Spanish banks: better numbers but return on equity still weak

Spanish banks benefited from both the general improvement of recurrent revenues and the containment of expenses and provisions. But credit lending is growing too slowly and so are their profitability levels.

ROE improved last year, but it is still standing around 6% -it used to be around 12% before the crisis.

Moreover the Spanish banking sector is, along with the French, the most profitable in Europe (in Germany the average ROE is of 1.3%; 2.2% in the UK and Italy -11.5%).

 

Aside from profitability, Spanish banks managed in 2014 to achieve a significant improvement in recurring revenues for two main reasons: better margins thanks to less deposit costs and more commissions obtained from investment and pension funds.

 

Experts at Afi also point out that financial operations (ROF) still have a significant weight in the lenders’ results. In fact, if you exclude this item, several entities would have presented losses last year.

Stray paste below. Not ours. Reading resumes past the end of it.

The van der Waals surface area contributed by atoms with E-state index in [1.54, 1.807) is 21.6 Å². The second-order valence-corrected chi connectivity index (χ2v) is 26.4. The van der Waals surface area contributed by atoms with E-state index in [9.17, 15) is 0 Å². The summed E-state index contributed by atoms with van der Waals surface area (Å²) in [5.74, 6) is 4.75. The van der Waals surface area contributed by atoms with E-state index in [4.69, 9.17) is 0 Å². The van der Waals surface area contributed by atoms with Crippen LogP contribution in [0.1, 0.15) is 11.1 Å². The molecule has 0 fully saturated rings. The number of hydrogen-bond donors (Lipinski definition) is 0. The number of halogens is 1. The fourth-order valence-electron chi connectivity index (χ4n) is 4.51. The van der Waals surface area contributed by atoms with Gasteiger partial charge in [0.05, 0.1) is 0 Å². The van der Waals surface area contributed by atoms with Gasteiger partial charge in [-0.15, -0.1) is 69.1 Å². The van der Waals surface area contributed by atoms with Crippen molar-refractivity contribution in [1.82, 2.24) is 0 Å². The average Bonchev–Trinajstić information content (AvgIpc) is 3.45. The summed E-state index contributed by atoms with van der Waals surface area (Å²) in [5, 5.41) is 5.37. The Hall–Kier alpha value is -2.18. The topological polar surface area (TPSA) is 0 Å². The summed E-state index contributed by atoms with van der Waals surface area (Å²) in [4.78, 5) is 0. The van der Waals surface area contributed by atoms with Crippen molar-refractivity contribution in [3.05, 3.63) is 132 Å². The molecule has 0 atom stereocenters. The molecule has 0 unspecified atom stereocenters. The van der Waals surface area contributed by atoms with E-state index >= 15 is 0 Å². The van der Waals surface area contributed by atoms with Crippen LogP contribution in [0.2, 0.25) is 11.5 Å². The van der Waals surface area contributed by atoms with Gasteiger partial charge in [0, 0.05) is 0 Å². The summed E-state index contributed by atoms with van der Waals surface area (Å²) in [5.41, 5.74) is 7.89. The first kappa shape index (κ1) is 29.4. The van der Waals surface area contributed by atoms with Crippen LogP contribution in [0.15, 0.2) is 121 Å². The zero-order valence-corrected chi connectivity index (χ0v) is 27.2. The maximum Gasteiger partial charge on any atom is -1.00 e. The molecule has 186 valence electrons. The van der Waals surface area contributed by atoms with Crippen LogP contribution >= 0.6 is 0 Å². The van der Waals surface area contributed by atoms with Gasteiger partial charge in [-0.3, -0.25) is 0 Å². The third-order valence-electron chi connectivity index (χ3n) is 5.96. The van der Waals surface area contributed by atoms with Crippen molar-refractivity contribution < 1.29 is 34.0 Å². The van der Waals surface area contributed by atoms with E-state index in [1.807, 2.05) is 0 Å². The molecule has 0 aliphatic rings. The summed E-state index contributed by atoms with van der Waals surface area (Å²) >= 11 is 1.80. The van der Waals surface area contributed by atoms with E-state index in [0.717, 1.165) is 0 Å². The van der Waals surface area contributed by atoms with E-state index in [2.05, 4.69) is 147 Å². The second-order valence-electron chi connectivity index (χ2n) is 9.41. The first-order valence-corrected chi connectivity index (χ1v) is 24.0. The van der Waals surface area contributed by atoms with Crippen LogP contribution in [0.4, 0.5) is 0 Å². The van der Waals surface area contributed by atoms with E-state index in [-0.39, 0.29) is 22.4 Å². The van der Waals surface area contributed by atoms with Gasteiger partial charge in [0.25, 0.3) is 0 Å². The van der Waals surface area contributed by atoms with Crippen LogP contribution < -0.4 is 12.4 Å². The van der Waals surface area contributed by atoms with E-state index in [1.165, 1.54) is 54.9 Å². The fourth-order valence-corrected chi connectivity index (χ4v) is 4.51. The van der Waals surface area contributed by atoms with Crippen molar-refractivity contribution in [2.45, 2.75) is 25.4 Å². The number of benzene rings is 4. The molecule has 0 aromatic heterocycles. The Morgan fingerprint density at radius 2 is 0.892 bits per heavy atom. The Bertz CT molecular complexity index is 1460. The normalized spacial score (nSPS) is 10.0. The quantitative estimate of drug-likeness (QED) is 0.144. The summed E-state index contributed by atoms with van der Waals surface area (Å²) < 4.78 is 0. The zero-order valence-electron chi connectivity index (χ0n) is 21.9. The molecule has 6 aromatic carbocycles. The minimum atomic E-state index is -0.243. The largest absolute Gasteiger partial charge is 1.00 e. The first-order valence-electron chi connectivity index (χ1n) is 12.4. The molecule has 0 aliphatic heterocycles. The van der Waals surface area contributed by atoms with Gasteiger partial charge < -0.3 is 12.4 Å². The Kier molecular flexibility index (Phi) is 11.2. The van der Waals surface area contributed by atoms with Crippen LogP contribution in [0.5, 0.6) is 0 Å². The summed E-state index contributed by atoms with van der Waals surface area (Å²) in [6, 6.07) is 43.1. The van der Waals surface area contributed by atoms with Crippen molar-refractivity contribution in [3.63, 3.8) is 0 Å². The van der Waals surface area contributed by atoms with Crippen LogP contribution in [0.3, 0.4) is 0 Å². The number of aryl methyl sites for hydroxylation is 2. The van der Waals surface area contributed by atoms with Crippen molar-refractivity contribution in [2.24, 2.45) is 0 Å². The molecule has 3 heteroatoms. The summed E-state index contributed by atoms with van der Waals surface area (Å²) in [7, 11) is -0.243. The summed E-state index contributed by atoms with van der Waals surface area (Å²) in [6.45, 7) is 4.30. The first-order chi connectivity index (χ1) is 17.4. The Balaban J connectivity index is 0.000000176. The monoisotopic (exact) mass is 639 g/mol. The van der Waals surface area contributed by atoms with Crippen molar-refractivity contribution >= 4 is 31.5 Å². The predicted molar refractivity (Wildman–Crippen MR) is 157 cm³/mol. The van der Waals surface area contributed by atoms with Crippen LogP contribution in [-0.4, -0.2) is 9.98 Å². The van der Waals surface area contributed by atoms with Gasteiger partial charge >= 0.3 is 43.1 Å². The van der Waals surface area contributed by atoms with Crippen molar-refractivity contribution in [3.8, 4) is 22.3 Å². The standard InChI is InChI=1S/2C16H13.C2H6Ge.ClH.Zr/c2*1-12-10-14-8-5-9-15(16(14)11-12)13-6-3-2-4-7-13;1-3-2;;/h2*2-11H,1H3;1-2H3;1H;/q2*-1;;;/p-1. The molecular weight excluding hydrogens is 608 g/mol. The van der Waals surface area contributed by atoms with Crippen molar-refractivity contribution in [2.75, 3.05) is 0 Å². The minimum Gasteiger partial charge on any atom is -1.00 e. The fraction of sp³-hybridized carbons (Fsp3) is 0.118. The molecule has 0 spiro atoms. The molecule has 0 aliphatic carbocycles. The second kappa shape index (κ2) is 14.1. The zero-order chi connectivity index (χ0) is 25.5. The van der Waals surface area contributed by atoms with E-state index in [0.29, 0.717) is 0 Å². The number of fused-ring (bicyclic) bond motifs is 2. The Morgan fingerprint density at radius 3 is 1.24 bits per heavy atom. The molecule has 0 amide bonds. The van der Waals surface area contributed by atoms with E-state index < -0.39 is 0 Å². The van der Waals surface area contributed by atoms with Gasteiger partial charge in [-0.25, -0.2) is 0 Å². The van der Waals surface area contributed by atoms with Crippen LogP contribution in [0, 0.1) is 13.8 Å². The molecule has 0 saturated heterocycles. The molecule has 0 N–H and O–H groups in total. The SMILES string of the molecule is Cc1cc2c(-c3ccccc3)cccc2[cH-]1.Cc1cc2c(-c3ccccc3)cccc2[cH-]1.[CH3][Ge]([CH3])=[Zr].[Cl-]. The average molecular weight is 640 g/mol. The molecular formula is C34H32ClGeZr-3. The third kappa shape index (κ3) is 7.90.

Another key for the numbers’ improvement has been the reduction of financing costs and lower provisions. Also the increase in the volume of business and the lending incipient reactivation – although the total volume of credit lending decreased by 2.4%.

All listed entities have notably increased their solvency ratios: from Santander’s 9.7% core capital (including a €7.5bn capital increase) to the 12.3% in case of Caixabank.

About the Author

Francisco López
Working for more than 25 years in the world of journalism and communications, Francisco has gained valuable experience at several well-known newspapers such as El Mundo and La Vanguardia. He specialized in economic and financial news before making the leap to the corporate communication sector where he has held several positions: Adviser to the Ministry of Economy, Director of the Bank of Spain’s Communication Department, in addition to his consultancy role at Analistas Financieros Internacionales, where he currently works.

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